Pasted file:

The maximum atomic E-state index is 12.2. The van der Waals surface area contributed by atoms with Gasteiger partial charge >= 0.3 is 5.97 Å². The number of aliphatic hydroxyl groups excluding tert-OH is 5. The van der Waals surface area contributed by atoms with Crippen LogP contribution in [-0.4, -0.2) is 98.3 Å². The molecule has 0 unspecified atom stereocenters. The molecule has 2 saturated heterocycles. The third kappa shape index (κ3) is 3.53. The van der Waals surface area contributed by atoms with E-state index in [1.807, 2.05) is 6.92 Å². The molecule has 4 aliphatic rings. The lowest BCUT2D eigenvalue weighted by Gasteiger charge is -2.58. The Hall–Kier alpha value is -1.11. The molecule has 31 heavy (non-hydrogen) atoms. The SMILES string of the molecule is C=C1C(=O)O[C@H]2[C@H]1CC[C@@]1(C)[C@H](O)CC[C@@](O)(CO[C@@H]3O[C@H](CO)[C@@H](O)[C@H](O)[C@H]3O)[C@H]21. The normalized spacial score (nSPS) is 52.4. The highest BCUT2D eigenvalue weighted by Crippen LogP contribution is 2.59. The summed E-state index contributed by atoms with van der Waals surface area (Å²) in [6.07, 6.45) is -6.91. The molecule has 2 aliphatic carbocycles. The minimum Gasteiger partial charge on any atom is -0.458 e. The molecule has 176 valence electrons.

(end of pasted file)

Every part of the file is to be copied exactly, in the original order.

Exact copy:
The maximum atomic E-state index is 12.2. The van der Waals surface area contributed by atoms with Gasteiger partial charge >= 0.3 is 5.97 Å². The number of aliphatic hydroxyl groups excluding tert-OH is 5. The van der Waals surface area contributed by atoms with Crippen LogP contribution in [-0.4, -0.2) is 98.3 Å². The molecule has 0 unspecified atom stereocenters. The molecule has 2 saturated heterocycles. The third kappa shape index (κ3) is 3.53. The van der Waals surface area contributed by atoms with E-state index in [1.807, 2.05) is 6.92 Å². The molecule has 4 aliphatic rings. The lowest BCUT2D eigenvalue weighted by Gasteiger charge is -2.58. The Hall–Kier alpha value is -1.11. The molecule has 31 heavy (non-hydrogen) atoms. The SMILES string of the molecule is C=C1C(=O)O[C@H]2[C@H]1CC[C@@]1(C)[C@H](O)CC[C@@](O)(CO[C@@H]3O[C@H](CO)[C@@H](O)[C@H](O)[C@H]3O)[C@H]21. The normalized spacial score (nSPS) is 52.4. The highest BCUT2D eigenvalue weighted by Crippen LogP contribution is 2.59. The summed E-state index contributed by atoms with van der Waals surface area (Å²) in [6.07, 6.45) is -6.91. The molecule has 2 aliphatic carbocycles. The minimum Gasteiger partial charge on any atom is -0.458 e. The molecule has 176 valence electrons.